Global TV market feels the pinch

Global TV market feels the pinch
Global TV shipments fell more than six per cent in developed regions during the second quarter of 2011, according to research body DisplaySearch.

The company’s ‘Quarterly Advanced Global TV Shipment and Forecast Report’ said global TV shipments struggled in the first quarter of the year as the supply chain digested excess inventory but still managed to grow by one per cent. Global TV shipments were soft in Q1’11 as the worldwide TV supply chain digested excess inventory. However, the second quarter saw the growth turn negative, with worldwide decline of one per cent. This represented a fall of more than six per cent year on year in developed regions, which more than offset three per cent growth in emerging markets.

Hisakazu Torii, vice president of TV Research at DisplaySearch, said: “Q2’10 was a very strong shipment growth period due to greater price erosion and more confident consumers, so the comparison of this year’s shipments to a year ago is tough, especially considering the surge of shipments in early 2010 due to anticipated demand related to the World Cup Soccer tournament.

“Due to weakening macro-economic conditions, similar to what happened during the global financial crisis of 2008-2009, the TV industry is becoming somewhat pessimistic and reducing inventory, especially in North America and Western Europe.”

LCD TV shipments worldwide grew at least 20% each quarter in 2010, but so far have only risen 9% year on year in the first quarter of 2011 and six per cent year on year in the second quarter. The slowing growth has impacted both developed and emerging markets, with LCD TV units falling five per cent and rising 19% respectively, both well below the rate of growth a year earlier. LED share increased from 18% of LCD TV shipments in the second quarter of 2010 to more than 43% in the second quarter of 2011 but still carries a 74% average premium across all sizes However, this is down from a 120%+ premium a year ago. Critical LED backlight cost breakthroughs have been slow to materialize.

Plasma TV shipments had shown surging growth in 2010, increasing 30% year on year after negative growth in 2009. The boost in growth had a lot to do with market pricing advantages against LCD for similar sizes and consumers who continued to focus on price. LCD TV prices started to narrow the gap this year, and the premium for a 42” class CCFL LCD narrowed from 13% in the second quarter of 2010 to less than one per cent in the second quarter of 2011 over plasma, which is having an impact. Plasma TV shipments fell six per cent in the second quarter of 2011 after double digit growth throughout 2010.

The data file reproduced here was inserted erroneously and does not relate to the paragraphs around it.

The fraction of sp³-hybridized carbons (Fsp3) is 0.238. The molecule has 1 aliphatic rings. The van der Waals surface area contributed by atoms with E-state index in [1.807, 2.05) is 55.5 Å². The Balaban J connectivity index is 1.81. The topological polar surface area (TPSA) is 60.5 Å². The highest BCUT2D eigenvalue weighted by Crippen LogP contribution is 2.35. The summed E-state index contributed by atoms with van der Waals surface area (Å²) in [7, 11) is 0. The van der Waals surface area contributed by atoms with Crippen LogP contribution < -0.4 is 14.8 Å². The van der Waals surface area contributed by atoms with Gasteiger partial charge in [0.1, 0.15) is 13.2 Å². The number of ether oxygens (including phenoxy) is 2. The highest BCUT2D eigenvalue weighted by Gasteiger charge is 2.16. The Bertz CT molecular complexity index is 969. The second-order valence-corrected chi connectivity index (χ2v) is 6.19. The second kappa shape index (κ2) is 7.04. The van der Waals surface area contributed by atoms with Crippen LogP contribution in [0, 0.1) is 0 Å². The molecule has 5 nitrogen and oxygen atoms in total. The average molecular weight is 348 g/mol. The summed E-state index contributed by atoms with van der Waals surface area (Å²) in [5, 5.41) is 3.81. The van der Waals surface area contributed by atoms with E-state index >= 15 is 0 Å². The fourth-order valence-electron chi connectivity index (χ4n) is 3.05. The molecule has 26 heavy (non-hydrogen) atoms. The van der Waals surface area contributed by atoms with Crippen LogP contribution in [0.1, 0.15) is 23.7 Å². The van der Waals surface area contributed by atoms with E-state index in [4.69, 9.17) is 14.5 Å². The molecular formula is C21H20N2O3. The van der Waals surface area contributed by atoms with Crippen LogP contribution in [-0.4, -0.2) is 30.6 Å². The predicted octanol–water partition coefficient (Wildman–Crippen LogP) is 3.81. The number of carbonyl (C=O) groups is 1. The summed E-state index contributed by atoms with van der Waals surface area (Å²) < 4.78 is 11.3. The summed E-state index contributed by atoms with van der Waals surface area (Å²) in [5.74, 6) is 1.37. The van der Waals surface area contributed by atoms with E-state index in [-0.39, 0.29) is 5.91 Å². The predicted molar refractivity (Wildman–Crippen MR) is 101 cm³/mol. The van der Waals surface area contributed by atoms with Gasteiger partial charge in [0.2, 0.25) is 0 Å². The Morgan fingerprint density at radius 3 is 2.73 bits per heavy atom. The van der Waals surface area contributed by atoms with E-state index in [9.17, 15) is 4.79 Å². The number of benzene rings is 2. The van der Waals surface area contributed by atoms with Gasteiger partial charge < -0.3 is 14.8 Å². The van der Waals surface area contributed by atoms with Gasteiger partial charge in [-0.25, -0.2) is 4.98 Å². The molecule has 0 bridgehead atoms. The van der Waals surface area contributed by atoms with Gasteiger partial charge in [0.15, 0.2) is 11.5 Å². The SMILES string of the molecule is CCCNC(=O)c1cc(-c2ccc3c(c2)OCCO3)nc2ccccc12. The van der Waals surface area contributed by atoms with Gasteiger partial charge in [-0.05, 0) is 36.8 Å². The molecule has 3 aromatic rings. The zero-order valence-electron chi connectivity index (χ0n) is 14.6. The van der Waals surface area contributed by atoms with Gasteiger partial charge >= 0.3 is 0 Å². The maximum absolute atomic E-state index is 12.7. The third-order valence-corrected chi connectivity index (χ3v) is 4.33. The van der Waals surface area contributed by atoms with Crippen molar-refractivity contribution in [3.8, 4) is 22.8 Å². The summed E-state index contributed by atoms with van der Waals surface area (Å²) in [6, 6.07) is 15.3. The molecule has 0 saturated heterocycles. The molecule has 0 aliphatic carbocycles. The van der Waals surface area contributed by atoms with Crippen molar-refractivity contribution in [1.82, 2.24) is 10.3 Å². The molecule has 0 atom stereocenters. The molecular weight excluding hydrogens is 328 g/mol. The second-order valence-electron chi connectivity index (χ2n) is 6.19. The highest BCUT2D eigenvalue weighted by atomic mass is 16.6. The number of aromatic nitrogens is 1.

By region, China was still number one by a small margin over North America, each representing about 17% of global TV shipments. China had stronger growth, rising 10% year on year compared to a 6% decline in North America. The Asia Pacific region grew to number three for the first time, surpassing Western Europe, where retail inventory remains a problem. Despite concerns about weak demand following the Great Japan Earthquake, shipments of TVs in Japan surged 40% as consumers replaced older TVs with newer digital tuner equipped models ahead of the July 24 analog broadcast cutoff.

As TV brands and retailers continue to push for the transition to LED backlights in LCD TVs, due to both premium prices and better energy consumption, the growth in shipment share continues to rise, reaching 43% in the second quarter of 2011. Ninety-eight per cent of LED-backlit LCD TV shipments were edge-lit models due to slimmer form factor, lower power consumption and lower cost. Japan and Western Europe have already surpassed 50% of LCD TV shipments as LED and China is nearly at 50%. Most other regions, including North America, have around 20-35% of LCD TV shipments as LED.

3D enjoyed a sizeable increase in market share during the second quarter of 2011, rising from four per cent of shipments in the first quarter to almost nine per cent in Q2. The growth in share signifies that manufacturers have greatly expanded the number of 3D-capable models and reduced the premium associated with the technology, giving consumers more choice. There have also been a wider range of new sizes, down to 32”, and in the case of LCD, lower frame rate models with 3D available. DisplaySearch estimates that about a quarter of 3D TV shipments use passive 3D technology and the remainder use active shutter glass technology.

Samsung’s global flat panel TV revenue share was up slightly in the second quarter of 2011 to 22.6%, a substantial lead over number two brand LGE.

Samsung was the number one brand on a revenue basis in almost every region, with the exception of Japan and China where domestic brands dominate, even surpassing LGE in Asia Pacific markets. Samsung was also number one in LCD revenues and number two in both plasma and CRT TV revenues. Samsung also regained the number one LCD TV unit share position in the second quarter of 2011 from Vizio for the first time in more than a year.

LGE was the second brand worldwide at 14.4%, nearly unchanged from the previous quarter. In terms of revenues, LGE was number three in LCD TV and plasma TV, but led in CRT TV with more than double the revenue share of any other brand. Sony remained the third brand in global flat panel TV revenues during the second quarter of 2011, with a small increase in share. Sharp and Panasonic rounded out the top five, trading share positions again compared to last quarter, mainly through the addition of Sanyo to Panasonic’s global TV business.

Samsung was the number one global 3D TV brand overall, accounting for all technologies, with 35% of revenues. Within the 3D LCD TV category, Samsung overtook Sony for the top revenue share at 35% while Panasonic reclaimed the 3D plasma TV revenue share lead at 48%.

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